16 July 2010

The End of Peter Nelson

One last bit about Peter Nelson. Or as this article calls him, Peter Nielsen. This article was taken from a locally printed history book entitled "Grant Area, Yesterday & Today" written by a local history buff, Art Nelson, who we suspect was a relative. (Lest you think there was incest going on, there was a fairly large Danish settlement and many names were repeated, thus Sena's father and Peter's father had the same name.) This article on the Hans Nielsen family gives yet another perspective. You can see how the details given here may have been embellished over the years, but the story is still essentially the same.

January 1, 1913, was to be a happy day in the life of the Nielsen family. Niels Peter, the eldest son, was to be married to Sena Nielsen, daughter of Hans Neilsen from south of Bailey. Pete was working as farm foreman for J.E. Roberts across the road from his parents home. Anne. his sister, was keeping house for him and teaching school at Ashland Station. She recalled later having heard her brother leave the house for the barn in the pre-dawn hours. Almost as soon as he reached the barn the whole thing was engulfed in flames, lightening up the sky. Along with Pete, six horses and over thirty head of cattle were consumed in the flames. When the embers cooled, the investigators found an almost unrecognizable human form at the base of the silo with what appeared to be an unburned piece of rope beneath the chin. Foul play was suspected but William Branstrom, the prosecuting attorney, said not enough evidence was present to have an investigation. Two thirds of a century after the fire, Pete's brother Marinus still insists it was murder.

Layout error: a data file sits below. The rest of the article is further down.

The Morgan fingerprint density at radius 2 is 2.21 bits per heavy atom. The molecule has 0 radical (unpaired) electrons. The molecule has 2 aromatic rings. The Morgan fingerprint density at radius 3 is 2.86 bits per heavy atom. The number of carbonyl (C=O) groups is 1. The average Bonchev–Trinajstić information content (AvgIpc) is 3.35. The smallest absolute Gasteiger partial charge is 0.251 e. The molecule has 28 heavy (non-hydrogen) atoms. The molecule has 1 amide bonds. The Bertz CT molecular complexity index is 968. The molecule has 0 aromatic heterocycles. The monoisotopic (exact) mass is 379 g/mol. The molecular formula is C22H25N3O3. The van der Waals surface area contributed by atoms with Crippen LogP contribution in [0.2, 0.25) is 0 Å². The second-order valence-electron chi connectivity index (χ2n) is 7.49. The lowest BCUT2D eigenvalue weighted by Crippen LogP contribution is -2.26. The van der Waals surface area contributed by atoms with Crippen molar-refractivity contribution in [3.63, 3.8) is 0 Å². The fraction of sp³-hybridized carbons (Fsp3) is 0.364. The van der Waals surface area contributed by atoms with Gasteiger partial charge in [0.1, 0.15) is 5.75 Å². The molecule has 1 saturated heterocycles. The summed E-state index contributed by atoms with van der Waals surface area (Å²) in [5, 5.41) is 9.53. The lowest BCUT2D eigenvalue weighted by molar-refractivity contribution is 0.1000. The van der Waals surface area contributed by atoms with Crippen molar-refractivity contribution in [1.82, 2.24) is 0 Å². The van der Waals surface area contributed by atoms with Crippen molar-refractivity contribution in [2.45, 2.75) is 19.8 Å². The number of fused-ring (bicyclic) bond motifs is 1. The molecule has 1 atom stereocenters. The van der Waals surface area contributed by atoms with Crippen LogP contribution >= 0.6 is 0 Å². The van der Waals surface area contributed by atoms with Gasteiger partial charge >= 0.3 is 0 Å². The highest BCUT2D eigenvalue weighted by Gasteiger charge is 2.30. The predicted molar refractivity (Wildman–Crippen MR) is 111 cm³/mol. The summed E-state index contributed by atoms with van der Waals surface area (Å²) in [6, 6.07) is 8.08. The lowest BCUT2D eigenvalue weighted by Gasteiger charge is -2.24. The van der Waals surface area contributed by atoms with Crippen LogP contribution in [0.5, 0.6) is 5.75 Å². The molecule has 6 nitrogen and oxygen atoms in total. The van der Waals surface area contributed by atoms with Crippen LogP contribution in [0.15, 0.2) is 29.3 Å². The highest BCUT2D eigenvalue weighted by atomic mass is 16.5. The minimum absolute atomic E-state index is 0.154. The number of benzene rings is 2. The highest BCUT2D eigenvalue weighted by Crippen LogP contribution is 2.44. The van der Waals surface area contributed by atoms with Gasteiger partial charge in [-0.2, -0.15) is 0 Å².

The story is so sad. There was a picture of him in the second article that I reproduced yesterday. He appears to be a handsome guy, with his high stiff collar and even in the article I had copied from newsprint, piercing eyes. Justice may or may not have been done. I can see though how he could have been hung, by someone else or his own hand, by a rope tied on a high rung of the silo ladder, with the rest of the rope disappearing in the fire. Who knows how it happened.

On a side note, I found an article in the same book of another Nelson family. In the article it tells of a daughter named Sena Freeman. Hopefully the prostrate bride was able to find love again.

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